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  Spike Train Analysis Toolkit Input Format

We have developed an easy-to-generate input file format for the Spike Train Analysis Toolkit. Each input data set is described by two files:

  • A data file, denoted by a .stad file extension (example)
  • A metadata file, denoted by a .stam file extension (examplethis example actually shows a .stap file, in which the text "DATAFILE_FULL_PATH" is replaced with the absolute path of the date file, as described below, when the toolkit is compiled with make.m)
The example uses data from Di Lorenzo & Victor (2003).

This file format can hold information about spike trains ("episodic" data) as well as regularly-sampled data ("continuous" data).

Data file

The data file is a text file that consists of several lines, each line corresponding to a particular spike train or continuously valued parameter (e.g., LFP). Each line consists of a list of spike times or sampled values; each item in the list is separated by spaces. Each list can be associated with several recording sites and stimulus categories.

Metadata file

The metadata file is a text file that describes the data in the data file. The metadata file provides information about four types of elements (each described in more detail below):

Describes the file that contains the data.
Describes the physical location(s) from which the data was obtained. In our framework, a data set should only contain multiple sites only if the sites were recorded simultaneously. Data from sites that were recorded sequentially should appear in separate file pairs.
Describes the groups in which the spike trains are partitioned. This is required because the spike trains must be classified into discrete categories for use with the toolkit.
Describes the spike trains contained in the data file.
The syntax of the metadata file is as follows:
  • The metadata file is essentially a collection of name/value pairs. A typical statement is of the form
    There should be no whitespace on either side of the equals sign. The semicolon is required at the end of all statements.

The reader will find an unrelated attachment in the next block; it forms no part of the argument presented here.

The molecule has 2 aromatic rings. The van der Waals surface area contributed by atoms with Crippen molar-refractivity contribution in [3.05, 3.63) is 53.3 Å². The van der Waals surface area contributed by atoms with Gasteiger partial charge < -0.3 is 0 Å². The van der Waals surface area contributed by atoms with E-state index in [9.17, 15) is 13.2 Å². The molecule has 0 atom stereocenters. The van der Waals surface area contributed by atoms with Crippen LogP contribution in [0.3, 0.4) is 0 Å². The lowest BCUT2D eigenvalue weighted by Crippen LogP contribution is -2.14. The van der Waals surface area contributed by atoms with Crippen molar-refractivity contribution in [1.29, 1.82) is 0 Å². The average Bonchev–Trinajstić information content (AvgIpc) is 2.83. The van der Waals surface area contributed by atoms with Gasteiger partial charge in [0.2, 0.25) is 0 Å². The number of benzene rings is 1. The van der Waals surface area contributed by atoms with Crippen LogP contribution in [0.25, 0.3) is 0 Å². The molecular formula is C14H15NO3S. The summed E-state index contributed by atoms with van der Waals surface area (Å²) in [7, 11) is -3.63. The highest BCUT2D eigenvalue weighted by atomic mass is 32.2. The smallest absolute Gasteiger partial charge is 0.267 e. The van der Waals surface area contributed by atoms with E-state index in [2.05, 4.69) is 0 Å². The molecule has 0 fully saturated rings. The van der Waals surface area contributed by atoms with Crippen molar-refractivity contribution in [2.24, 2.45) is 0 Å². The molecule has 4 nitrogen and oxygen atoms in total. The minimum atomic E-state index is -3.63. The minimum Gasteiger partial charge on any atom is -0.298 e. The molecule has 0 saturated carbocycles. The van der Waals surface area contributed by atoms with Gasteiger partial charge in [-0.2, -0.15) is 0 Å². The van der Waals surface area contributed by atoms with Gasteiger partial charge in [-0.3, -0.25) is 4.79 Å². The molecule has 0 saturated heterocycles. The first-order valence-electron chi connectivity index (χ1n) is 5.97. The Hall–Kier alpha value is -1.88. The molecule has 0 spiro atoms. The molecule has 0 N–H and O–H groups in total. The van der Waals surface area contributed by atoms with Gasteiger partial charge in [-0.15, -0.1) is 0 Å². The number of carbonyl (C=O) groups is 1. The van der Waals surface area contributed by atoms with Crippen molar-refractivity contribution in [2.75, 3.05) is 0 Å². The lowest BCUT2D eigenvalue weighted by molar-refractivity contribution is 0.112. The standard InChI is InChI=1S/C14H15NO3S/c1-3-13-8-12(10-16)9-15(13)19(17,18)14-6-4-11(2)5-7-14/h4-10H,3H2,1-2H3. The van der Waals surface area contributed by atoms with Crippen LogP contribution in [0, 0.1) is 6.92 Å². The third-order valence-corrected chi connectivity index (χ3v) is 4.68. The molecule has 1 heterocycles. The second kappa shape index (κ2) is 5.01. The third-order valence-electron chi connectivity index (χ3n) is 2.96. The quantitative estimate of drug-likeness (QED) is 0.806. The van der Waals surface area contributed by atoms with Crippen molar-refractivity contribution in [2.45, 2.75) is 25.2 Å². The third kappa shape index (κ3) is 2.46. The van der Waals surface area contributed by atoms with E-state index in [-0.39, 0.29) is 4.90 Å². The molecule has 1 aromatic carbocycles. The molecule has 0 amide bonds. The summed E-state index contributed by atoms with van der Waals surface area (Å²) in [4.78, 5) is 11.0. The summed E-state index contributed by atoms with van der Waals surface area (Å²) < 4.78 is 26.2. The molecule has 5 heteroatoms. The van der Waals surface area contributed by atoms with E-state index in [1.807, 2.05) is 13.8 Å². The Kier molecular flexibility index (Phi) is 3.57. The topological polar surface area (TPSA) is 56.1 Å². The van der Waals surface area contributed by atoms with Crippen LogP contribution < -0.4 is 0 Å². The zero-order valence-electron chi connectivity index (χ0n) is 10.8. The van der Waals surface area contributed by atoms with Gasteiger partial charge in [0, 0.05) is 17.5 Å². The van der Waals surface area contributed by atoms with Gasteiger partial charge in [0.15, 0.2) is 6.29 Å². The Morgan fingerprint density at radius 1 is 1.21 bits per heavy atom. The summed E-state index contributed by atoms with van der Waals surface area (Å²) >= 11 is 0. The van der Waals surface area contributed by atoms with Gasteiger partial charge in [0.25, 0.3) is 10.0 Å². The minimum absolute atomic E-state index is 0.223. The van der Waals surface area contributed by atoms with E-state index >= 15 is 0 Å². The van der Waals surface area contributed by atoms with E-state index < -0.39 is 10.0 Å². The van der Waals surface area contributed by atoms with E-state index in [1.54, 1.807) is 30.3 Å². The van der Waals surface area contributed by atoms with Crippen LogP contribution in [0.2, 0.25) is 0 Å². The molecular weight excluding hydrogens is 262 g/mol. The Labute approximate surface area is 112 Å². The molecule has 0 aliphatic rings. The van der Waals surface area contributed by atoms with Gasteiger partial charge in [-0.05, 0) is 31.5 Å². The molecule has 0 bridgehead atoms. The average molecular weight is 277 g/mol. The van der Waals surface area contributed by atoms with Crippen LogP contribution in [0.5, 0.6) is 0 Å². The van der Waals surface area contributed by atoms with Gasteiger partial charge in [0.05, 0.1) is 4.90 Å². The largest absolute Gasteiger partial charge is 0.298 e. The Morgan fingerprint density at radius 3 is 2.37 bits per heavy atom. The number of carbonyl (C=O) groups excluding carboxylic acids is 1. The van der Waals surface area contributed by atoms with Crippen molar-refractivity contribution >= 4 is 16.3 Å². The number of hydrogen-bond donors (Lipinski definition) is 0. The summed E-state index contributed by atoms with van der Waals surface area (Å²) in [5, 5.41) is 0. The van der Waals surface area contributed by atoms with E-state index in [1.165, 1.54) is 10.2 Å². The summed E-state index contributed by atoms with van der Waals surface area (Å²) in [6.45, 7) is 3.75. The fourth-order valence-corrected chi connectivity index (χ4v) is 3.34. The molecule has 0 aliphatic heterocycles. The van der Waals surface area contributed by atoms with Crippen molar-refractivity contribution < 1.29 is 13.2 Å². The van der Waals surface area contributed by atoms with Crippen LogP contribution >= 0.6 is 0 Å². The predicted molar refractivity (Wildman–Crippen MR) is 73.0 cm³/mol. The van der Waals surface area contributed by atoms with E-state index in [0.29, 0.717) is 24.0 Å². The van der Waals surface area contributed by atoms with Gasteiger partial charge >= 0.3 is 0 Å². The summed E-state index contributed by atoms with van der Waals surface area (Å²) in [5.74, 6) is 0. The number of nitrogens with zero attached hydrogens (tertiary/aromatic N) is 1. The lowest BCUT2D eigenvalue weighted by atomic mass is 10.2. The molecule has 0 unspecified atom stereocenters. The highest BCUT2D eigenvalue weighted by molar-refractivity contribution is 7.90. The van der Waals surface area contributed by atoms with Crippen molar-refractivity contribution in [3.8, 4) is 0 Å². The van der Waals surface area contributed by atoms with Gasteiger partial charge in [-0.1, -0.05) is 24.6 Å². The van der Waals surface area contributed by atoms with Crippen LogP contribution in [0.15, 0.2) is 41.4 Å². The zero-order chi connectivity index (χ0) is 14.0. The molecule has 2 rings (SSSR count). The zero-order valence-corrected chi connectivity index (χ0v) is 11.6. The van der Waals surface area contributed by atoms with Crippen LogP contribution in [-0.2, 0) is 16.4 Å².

• Using whitespace to separate the name/value pairs is optional.
  • Any line beginning with # (the "hash" or "pound" sign) is taken to be a comment and is ignored.


The datafile consists of a name/value pair that gives the absolute path of the data file (i.e., not the path relative to working directory or the location of the metadata file).




A site element consists of 5 name/value pairs:
The unique index of the site. This index is used by trace elements to refer to the site. The first index is 1, not 0. This name/value pair must be given first.
A text label that describes the site.
Can be either continuous or episodic.
The scale factor required to convert the time mesurements in seconds. If time measurements were reported in milliseconds, then time_scale=0.001.
The temporal resolution of the recording (prior to scaling by time_scale).
For continuous data, the pluralized international system of units (SI) base or derived unit of the sampled data (e.g., amperes, volts). This field is not required for episodic data.
For continuous data, the international system of units (SI) prefix, which is a power of ten (e.g., 10-3). Named prefixes are not allowed. This field is not required for episodic data.


site=1; label=unit_001; recording_tag=episodic; time_scale=1; time_resolution=0.001; si_unit=none; si_prefix=1;


A category element consists of 2 name/value pairs:

The unique index of the category. This index is used by trace elements to refer to the category. The first index is 1, not 0. This name/value pair must be given first.
A text label that describes the category.


category=1; label=NaCl;
category=2; label=Quinine HCl;
category=3; label=HCl;
category=4; label=Sucrose;


A trace element consists of 6 name/value pairs:

The unique index of the trace. The first index is 1, not 0. This name/value pair must be given first. This index gives the line number of the data file that is being described.
The index of the category that the trace belongs to.
The position of the trace in the sequence of repeated trials.
The index of the site the trace was recorded from. (Traces with the same catid and trialid, but differing siteids are assumed to be simultaneously recorded.)
The start time of the recording. This time is scaled by the site's time_scale to give the start time in seconds.
The end time of the recording. This time is scaled by the site's time_scale to give the end time in seconds.


trace=1; catid=1; trialid=1; siteid=1; start_time=10.000; end_time=20.000;
trace=2; catid=1; trialid=2; siteid=1; start_time=10.000; end_time=20.000;
trace=16; catid=1; trialid=16; siteid=1; start_time=10.000; end_time=20.000;
trace=17; catid=2; trialid=1; siteid=1; start_time=10.000; end_time=20.000;
trace=18; catid=2; trialid=2; siteid=1; start_time=10.000; end_time=20.000;
trace=32; catid=2; trialid=16; siteid=1; start_time=10.000; end_time=20.000;
trace=33; catid=3; trialid=1; siteid=1; start_time=10.000; end_time=20.000;
trace=34; catid=3; trialid=2; siteid=1; start_time=10.000; end_time=20.000;
trace=48; catid=3; trialid=16; siteid=1; start_time=10.000; end_time=20.000;
trace=49; catid=4; trialid=1; siteid=1; start_time=10.000; end_time=20.000;
trace=50; catid=4; trialid=2; siteid=1; start_time=10.000; end_time=20.000;
trace=64; catid=4; trialid=16; siteid=1; start_time=10.000; end_time=20.000;


Weill Medical College of Cornell University